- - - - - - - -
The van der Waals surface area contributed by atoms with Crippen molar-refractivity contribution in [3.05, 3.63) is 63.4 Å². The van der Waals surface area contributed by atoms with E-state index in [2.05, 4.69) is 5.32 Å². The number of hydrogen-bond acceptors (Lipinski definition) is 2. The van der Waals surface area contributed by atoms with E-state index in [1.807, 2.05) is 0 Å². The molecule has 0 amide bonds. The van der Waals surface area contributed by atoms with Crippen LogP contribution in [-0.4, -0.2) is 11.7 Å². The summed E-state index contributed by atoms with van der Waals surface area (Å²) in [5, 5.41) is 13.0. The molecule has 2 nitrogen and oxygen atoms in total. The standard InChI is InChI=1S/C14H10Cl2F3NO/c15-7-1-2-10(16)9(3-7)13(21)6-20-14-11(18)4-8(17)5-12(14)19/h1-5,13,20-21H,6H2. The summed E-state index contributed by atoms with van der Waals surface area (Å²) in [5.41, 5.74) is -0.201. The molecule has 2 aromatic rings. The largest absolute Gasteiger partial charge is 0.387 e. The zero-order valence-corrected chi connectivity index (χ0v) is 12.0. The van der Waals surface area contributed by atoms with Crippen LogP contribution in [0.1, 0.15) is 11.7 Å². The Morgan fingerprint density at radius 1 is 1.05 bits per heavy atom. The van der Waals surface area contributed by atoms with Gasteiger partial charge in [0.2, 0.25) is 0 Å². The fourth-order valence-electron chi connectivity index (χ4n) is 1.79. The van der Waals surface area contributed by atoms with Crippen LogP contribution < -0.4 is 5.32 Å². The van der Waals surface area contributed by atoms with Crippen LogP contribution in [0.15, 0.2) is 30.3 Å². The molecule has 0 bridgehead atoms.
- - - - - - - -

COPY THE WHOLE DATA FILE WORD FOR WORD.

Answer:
The van der Waals surface area contributed by atoms with Crippen molar-refractivity contribution in [3.05, 3.63) is 63.4 Å². The van der Waals surface area contributed by atoms with E-state index in [2.05, 4.69) is 5.32 Å². The number of hydrogen-bond acceptors (Lipinski definition) is 2. The van der Waals surface area contributed by atoms with E-state index in [1.807, 2.05) is 0 Å². The molecule has 0 amide bonds. The van der Waals surface area contributed by atoms with Crippen LogP contribution in [-0.4, -0.2) is 11.7 Å². The summed E-state index contributed by atoms with van der Waals surface area (Å²) in [5, 5.41) is 13.0. The molecule has 2 nitrogen and oxygen atoms in total. The standard InChI is InChI=1S/C14H10Cl2F3NO/c15-7-1-2-10(16)9(3-7)13(21)6-20-14-11(18)4-8(17)5-12(14)19/h1-5,13,20-21H,6H2. The summed E-state index contributed by atoms with van der Waals surface area (Å²) in [5.41, 5.74) is -0.201. The molecule has 2 aromatic rings. The largest absolute Gasteiger partial charge is 0.387 e. The zero-order valence-corrected chi connectivity index (χ0v) is 12.0. The van der Waals surface area contributed by atoms with Crippen LogP contribution in [0.1, 0.15) is 11.7 Å². The Morgan fingerprint density at radius 1 is 1.05 bits per heavy atom. The van der Waals surface area contributed by atoms with Gasteiger partial charge in [0.2, 0.25) is 0 Å². The fourth-order valence-electron chi connectivity index (χ4n) is 1.79. The van der Waals surface area contributed by atoms with Crippen LogP contribution < -0.4 is 5.32 Å². The van der Waals surface area contributed by atoms with Crippen LogP contribution in [0.15, 0.2) is 30.3 Å². The molecule has 0 bridgehead atoms.